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What’s a weather forecast model?

The Cross-CPP (Cross-Cyber Physical Products) Project and its consortium partners aim to build a cross-sectorial marketplace, that offers data from various sources.

Service providers can then use this data to enhance their services and offer them for example back to the data owner, e.g. if you are driving a car and opt to share the outside temperature data of it. We Meteologix as a meteorological service provider can use this data to enhance our own “SwissHD” forecast-system, and in turn provide you with a tailored and even better weather forecast for your car and travel.

To understand this whole process, it might be helpful to dig a little bit into the theory, how modern weather forecast is done in the first place. Modern forecast-systems are highly complex computer programs, that consist of thousands of lines of code needed to compute a forecast for a specific location at a certain point in time with the help of algorithms, that process vast amounts of data for these grid points around the world.

What’s a grid point then?

Imagine laying a mesh around the globe – then each node within this mesh is a grid point. For each grid point a forecast is calculated, that takes the height and other geographical features of this specific location into account. Of course, you can also get a forecast for any other location that is not a grid point: this is achieved by interpolation between nearby grid points.

Thus, the farther away the grid points are from each other and the more coarse-meshed a weather model is, the poorer is its resolution and the more interpolation is needed and vice versa.

There are a lot of weather models on the market and they differ tremendously in resolution, the probably most famous and widely used Global-forecast-system (GFS) has a grid point only every ~22km in mid-latitudes. The use of its data is free, which is why it is the basis of a lot of (low quality) weather apps.

You can observe the problems that arise from low resolution easily in the following comparison of pictures of the terrain in Liechtenstein, that each model can “see” and differentiate with their grid point densities.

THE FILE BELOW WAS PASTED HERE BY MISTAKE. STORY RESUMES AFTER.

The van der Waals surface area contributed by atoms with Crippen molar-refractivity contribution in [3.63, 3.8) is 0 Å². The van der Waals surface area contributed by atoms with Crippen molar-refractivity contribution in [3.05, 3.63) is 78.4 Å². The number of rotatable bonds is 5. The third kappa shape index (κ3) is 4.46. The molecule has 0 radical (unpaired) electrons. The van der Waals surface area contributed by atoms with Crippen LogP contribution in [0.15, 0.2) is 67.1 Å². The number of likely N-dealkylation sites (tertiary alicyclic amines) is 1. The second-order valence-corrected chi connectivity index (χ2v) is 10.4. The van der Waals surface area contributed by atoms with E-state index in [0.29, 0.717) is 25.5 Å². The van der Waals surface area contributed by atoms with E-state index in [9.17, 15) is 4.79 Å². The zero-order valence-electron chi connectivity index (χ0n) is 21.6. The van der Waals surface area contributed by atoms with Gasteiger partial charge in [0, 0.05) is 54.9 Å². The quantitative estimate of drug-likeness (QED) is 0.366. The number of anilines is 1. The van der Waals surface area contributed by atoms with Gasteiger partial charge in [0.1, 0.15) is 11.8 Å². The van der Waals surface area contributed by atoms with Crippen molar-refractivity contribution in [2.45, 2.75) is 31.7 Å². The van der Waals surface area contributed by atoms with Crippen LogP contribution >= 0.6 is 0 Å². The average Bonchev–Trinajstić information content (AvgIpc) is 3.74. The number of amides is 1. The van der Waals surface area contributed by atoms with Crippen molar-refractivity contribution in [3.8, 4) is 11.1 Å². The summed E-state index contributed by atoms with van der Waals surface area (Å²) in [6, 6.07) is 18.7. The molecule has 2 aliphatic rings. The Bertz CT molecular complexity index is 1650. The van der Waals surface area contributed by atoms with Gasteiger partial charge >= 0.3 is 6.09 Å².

Let’s take a look how well these different model resolutions reflect the topography of Liechtenstein:

The first one is a model with grid points every 22km, then one with grid points every 13km, then a ~7km grid, and the last one is our Meteologix Swiss HD 1km model. The differences are quite obvious: the coarse-meshed models only capture two to four different terrain heights as they get averaged and smoothed out. Meaning these models do only take these few different regional features into account, when computing their forecast, which leads to very biased weather predictions. The two more fine-grained models differentiate the regional ground features much better.

Of course there is more to a weather model than just the density of the grid points, its inner logic and formulas are very important as well, but if the mesh is too broad, the underlying topography cannot be projected realistically. The same applies to forecasts of small-scale weather events, such as showers and thunderstorms where higher-resolution models can predict their evolution more accurately than coarser models. Thus, all mathematical sophistication does not help, when the weather model does not “know” for what kind of terrain it calculates the forecast for.

Hence, it is important to have a high-grained weather model to begin with in order to make reasonable forecasts, although it is also important to have as much “ground truth” as possible to enhance the model’s forecasts.

What exactly is meant by “ground truth” and how this Cross-CPP project aims to help with that, so that you as a consumer can get the best weather predictions as possible, we will explain in our next weather blog post.

Stay tuned :)

Your Meteologix Team and Cross-CPP consortium partners

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